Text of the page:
Author : Julian Miles, Staff Writer
The office was tidy and the boss sat smiling behind the desk as he finished pouring a second glass of malt whiskey. The smell almost made John drool. Andy looked up with a beaming smile.
“Come in John. Take a seat. This is informal so you can take the suit off.”
The scream of a decompressing astronaut made Anders tear his headset off again. To his left, Chas added a third upright to the second five-bar gate on the whiteboard. Over the speakers, the scream trailed off to silence broken only by the dreadful snapping noise of something slamming into John’s battered brain through his ruined nasal passage. Everybody swallowed hard as Commodore Vinter stormed in.
“Gagarin take it! That’s eight of my lads it’s deluded and data-stripped. How in hell are we going to get it? The data in its spirals must be priceless.”
Thurlow stood up shakily.
“It’s the oldest we’ve encountered. Brilliant at mental hallucinographics and very aware. We may have to torch it. Can’t let any of the other companies succeed.”
Vinter purpled from the neck up before bellowing at all and sundry.
“I am open to suggestions that do not involve blasting several billion Eurodollars worth of alien DNA data store to space dust.”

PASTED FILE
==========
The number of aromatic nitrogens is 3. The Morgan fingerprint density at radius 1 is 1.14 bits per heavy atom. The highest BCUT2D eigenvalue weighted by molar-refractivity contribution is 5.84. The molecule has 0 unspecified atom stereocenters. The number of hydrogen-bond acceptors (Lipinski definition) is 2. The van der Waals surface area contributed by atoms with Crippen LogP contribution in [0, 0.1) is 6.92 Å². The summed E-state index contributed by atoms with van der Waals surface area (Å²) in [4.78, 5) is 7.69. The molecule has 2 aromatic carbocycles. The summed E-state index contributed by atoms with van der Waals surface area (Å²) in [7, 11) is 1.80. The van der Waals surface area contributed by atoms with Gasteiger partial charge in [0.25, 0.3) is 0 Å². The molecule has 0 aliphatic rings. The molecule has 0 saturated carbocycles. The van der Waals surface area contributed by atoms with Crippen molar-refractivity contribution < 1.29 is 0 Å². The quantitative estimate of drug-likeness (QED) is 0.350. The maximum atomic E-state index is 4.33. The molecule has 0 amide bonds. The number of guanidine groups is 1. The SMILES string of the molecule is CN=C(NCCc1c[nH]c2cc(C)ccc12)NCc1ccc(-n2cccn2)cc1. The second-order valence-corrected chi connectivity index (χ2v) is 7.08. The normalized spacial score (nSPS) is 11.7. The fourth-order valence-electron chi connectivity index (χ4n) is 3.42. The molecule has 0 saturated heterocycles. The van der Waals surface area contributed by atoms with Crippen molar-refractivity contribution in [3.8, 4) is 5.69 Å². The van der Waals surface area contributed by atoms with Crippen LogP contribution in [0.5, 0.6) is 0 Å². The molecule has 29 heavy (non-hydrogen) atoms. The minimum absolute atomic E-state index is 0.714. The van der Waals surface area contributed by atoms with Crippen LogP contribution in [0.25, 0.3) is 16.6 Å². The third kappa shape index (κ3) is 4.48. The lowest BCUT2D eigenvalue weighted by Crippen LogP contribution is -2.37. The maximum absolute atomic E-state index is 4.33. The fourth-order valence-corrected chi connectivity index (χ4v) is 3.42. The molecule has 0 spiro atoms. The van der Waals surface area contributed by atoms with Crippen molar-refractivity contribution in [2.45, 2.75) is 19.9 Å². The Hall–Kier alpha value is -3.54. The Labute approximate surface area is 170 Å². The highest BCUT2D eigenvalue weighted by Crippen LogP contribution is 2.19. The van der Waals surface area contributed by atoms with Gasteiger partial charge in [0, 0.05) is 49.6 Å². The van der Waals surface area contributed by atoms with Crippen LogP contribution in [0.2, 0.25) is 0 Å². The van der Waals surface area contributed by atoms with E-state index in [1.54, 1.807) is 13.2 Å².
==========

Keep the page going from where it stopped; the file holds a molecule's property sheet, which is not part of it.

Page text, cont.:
“Got a winner, chief.”
Everyone turned to stare at Phillips, the stick-thin two-metre genius data analyst from somewhere rustic in the North of Britain. Vinter looked about for someone to object before nodding for Phillips to continue.
“My mate Eddie. He’ll bring that in. I’ll stake my bonus and his freedom with full share reinstatement on it.”
Anders and Chas ducked as Vinter threw a datapad across the bridge before bursting out laughing.
“You’re on. But if Eddie gets brain-stripped, you’re next man up. Don’t need a data analyst if I can’t get any data.”
Phillips paused and then grinned.
“Deal. I’ll go and brief him while the bay lads suit him up.”
Eddie gusted from the hatch and drifted over to the door. The office was plush, shiny hunting rifles on the wall and a bearded old boy who reminded him of his poacher granddad sat by the table pouring ale from a frosted green bottle. He looked up.
“Take a load off, son. Ditch the suit and tie one on.”
The old boy looked nonplussed.
“Easy lad. No need for that. It’s why I asked you in here, so I could compliment you on the way you handled yourself. Need a few more like you, we do.”
Eddie strode up to the table and looked at the bottle. The label read ‘S’YHPRUM’, just like he’d seen it in the mirror the night he glassed his Dad. He smiled.
“Okay, pass a glass.”
“Can’t sink a cold one in that rig, boy. Unzip and get stuck in.”
Eddie’s smile got wider.
“Tell ya what, I think I’ll skip the unzip and just get stuck in.”
He finished with a shout as his gauntleted fist slammed into the old fellow’s face with the amplified force of his suit behind it. There was an audible snap and the room vanished.
Eddie floated in front of a spindly form that was wrapping itself almost lovingly around the extended arm of his suit.
On the bridge, Phil laughed out loud as he explained.
“The patterns show that as a Spindle-drift gets more data, it takes a fraction to enhance its basic defensive imaging capability based on hierarchal command structures. But for Eddie, giving an authority figure grief isn’t learned behaviour, it’s damn near genetic.”
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